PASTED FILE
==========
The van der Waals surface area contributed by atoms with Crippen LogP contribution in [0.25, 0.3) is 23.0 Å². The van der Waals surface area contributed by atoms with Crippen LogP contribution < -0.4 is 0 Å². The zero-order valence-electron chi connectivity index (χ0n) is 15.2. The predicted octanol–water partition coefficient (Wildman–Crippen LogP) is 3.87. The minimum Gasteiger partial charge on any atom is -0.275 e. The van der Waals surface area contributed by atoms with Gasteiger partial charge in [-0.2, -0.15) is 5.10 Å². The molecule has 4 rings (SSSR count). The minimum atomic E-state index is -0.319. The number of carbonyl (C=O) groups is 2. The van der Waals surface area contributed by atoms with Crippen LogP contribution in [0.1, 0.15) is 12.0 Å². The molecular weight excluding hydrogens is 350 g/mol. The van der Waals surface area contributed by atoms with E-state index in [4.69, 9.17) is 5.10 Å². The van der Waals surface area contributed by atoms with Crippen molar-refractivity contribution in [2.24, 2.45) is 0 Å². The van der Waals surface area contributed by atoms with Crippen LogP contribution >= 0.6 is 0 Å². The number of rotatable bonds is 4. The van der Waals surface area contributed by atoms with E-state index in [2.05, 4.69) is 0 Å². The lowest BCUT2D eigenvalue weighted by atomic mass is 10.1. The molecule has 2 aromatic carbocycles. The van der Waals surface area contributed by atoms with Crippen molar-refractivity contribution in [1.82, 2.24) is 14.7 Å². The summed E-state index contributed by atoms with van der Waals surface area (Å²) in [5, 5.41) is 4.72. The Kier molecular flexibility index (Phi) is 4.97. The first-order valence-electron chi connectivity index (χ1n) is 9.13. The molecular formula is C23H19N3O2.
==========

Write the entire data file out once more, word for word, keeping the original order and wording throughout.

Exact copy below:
The van der Waals surface area contributed by atoms with Crippen LogP contribution in [0.25, 0.3) is 23.0 Å². The van der Waals surface area contributed by atoms with Crippen LogP contribution < -0.4 is 0 Å². The zero-order valence-electron chi connectivity index (χ0n) is 15.2. The predicted octanol–water partition coefficient (Wildman–Crippen LogP) is 3.87. The minimum Gasteiger partial charge on any atom is -0.275 e. The van der Waals surface area contributed by atoms with Gasteiger partial charge in [-0.2, -0.15) is 5.10 Å². The molecule has 4 rings (SSSR count). The minimum atomic E-state index is -0.319. The number of carbonyl (C=O) groups is 2. The van der Waals surface area contributed by atoms with Crippen LogP contribution in [0.1, 0.15) is 12.0 Å². The molecular weight excluding hydrogens is 350 g/mol. The van der Waals surface area contributed by atoms with E-state index in [4.69, 9.17) is 5.10 Å². The van der Waals surface area contributed by atoms with Crippen molar-refractivity contribution in [2.24, 2.45) is 0 Å². The van der Waals surface area contributed by atoms with Crippen LogP contribution >= 0.6 is 0 Å². The number of rotatable bonds is 4. The van der Waals surface area contributed by atoms with E-state index in [2.05, 4.69) is 0 Å². The lowest BCUT2D eigenvalue weighted by atomic mass is 10.1. The molecule has 2 aromatic carbocycles. The van der Waals surface area contributed by atoms with Crippen molar-refractivity contribution in [1.82, 2.24) is 14.7 Å². The summed E-state index contributed by atoms with van der Waals surface area (Å²) in [5, 5.41) is 4.72. The Kier molecular flexibility index (Phi) is 4.97. The first-order valence-electron chi connectivity index (χ1n) is 9.13. The molecular formula is C23H19N3O2.